4. Russian Ark
2,000 extras! Four orchestras! The longest shot in film history! One take! So proudly proclaims the film's trailer, and for once film marketing has told the truth. Whether or not Russian Ark is more than the sum of these elements is debatable, but that doesn't really detract from the spectacular nature of the project. To tickle the mind, Sokurov goes after some questions of fluidity around time and history, but I have a sneaking suspicion that this is more of a case of a kid in a candy store wanting to see how much he can get away with. No matter how the intellectual appraisal shakes out, Russian Ark will stand as a monument, at least until someone carries off something even more fantastic. Lets hope that this first Sokurov film to receive a full U.S. distribution push (not counting a small stab at his earlier Mother and Son) is an auger of things to come. That it's actually become something of a small box-office sensation makes me hopeful that this may not be so far-fetched. Even though he's nearly blind, Sokurov's films see more, and further, than the collected filmographies of most any softball team composed of American filmmakers you could field.

5. 25th Hour
I've always rooted for Spike Lee, even though his films continually indulge themselves in the same tired, sometimes irritating, stylistic excesses. At least he always seems to be reaching for something, which is more than can be said for most filmmakers of his generation. He gets it all right in 25th Hour through a process of carefully timed subtractions in moments that would have been marked before by gratuitous additions. Fewer film stock changes, fewer music montages, and almost no histrionics on the level of performance all work towards shaping a carefully studied examination of choices and consequences framed against the physical backdrop of 9/11. That it was practically dumped by its distributor until reviewers started raving proves that the critical establishment still has some use. He'll probably follow this up with a sequel to Bamboozled, but for now, go Spike!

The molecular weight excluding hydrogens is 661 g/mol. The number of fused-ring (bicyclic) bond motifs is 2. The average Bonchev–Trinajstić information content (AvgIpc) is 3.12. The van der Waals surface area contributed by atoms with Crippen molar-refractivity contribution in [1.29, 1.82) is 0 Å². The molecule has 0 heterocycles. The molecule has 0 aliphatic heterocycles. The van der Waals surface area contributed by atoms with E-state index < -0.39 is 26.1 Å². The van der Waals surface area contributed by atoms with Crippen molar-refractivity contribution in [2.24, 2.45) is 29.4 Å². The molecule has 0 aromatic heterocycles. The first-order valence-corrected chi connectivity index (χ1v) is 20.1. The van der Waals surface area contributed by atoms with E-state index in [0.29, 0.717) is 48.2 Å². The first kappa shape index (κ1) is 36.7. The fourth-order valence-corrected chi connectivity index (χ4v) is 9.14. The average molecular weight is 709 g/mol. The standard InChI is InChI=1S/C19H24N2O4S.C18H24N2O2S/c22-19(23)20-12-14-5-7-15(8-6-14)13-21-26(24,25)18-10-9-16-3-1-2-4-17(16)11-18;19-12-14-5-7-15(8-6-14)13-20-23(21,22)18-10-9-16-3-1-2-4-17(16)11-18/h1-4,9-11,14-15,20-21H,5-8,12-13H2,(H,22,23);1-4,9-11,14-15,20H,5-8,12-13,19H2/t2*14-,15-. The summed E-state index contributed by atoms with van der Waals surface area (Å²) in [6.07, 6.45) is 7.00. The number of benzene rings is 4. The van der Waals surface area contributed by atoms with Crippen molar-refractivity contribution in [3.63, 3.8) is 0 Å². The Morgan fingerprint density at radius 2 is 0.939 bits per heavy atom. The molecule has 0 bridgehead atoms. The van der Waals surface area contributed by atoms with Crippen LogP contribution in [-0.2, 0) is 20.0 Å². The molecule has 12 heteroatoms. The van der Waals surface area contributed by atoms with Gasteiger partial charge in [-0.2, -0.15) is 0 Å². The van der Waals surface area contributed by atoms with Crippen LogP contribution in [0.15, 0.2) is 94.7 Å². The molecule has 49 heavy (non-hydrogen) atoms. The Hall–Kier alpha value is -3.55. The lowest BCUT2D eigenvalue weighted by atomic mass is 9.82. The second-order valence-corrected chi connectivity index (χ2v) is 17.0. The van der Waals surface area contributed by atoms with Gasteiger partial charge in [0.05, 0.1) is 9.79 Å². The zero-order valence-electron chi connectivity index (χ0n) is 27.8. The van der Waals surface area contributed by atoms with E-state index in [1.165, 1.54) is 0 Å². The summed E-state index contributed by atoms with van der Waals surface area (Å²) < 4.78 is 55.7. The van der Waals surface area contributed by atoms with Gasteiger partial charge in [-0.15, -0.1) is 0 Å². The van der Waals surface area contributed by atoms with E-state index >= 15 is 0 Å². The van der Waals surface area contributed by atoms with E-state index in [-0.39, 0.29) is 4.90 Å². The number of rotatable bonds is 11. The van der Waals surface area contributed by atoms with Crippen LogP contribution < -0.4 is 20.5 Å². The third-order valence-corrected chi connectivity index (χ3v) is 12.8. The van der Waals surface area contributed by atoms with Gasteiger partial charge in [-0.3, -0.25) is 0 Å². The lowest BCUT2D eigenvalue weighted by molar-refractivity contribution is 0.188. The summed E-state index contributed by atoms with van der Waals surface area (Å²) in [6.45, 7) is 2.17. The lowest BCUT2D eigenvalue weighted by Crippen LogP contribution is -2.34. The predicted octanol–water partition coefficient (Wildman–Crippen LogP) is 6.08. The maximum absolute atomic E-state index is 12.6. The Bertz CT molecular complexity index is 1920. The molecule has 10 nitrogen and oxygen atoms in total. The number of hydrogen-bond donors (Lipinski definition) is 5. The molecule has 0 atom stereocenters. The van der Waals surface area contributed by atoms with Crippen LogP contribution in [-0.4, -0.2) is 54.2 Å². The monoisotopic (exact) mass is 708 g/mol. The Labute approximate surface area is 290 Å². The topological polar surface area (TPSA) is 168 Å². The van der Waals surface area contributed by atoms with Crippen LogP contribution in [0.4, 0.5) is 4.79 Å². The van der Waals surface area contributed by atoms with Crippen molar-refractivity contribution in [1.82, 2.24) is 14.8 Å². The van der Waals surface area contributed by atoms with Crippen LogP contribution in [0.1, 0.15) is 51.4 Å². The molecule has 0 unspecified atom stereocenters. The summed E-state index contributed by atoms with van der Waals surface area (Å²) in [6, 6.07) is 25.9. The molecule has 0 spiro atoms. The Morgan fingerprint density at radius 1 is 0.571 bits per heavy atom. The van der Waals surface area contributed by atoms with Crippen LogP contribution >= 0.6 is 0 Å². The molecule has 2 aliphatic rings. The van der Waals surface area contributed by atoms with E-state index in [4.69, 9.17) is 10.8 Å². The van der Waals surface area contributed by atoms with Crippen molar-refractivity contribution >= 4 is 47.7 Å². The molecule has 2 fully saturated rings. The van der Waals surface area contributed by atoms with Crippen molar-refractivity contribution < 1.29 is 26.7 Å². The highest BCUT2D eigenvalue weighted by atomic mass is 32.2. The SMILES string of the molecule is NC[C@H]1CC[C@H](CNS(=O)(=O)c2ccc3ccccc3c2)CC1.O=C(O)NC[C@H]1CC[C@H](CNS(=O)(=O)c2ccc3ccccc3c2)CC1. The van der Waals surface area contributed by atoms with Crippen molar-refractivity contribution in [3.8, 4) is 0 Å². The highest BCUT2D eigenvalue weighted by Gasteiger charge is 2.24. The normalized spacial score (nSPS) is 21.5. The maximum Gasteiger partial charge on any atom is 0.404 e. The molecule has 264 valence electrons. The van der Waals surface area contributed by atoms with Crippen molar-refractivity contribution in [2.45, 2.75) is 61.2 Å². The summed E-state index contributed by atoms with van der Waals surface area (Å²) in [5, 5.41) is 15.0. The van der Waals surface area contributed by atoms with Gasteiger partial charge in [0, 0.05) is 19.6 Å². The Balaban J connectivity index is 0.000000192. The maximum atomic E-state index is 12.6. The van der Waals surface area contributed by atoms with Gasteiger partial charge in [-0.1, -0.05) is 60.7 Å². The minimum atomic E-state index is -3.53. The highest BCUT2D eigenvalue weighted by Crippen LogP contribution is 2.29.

6. Esther Kahn
If this were my "criminally overlooked films list," Esther Kahn would sit squarely in the number #1 slot. I'll admit to having not viewed the cut that was prepared for U.S. release and to not having watched the film since 2001, but in this case these are peripheral concerns. Esther Kahn is a film that cries to be seen, if not studied closely. Barely released, and noticed even less, it exists as far more than the sum of its internal contradictions: American ingénue playing 19th Century Jewish (non)actress, in an English-language film by a noted French director culminating in a faux-staging of a Danish theatrical masterwork. It is nearly three hours of rigorous estranging, complicated by an amazingly authentic and seductive period look, and a near-feral performance (if what she does can be labeled performing) from Summer Phoenix. In terms of viewing effort, it is probably the toughest film on this list, but also one of the most rewarding. If I felt that I had half a handle on all its various strands, it might have ended closer to the top. But if it weren't so wholly confounding, it might not be here at all.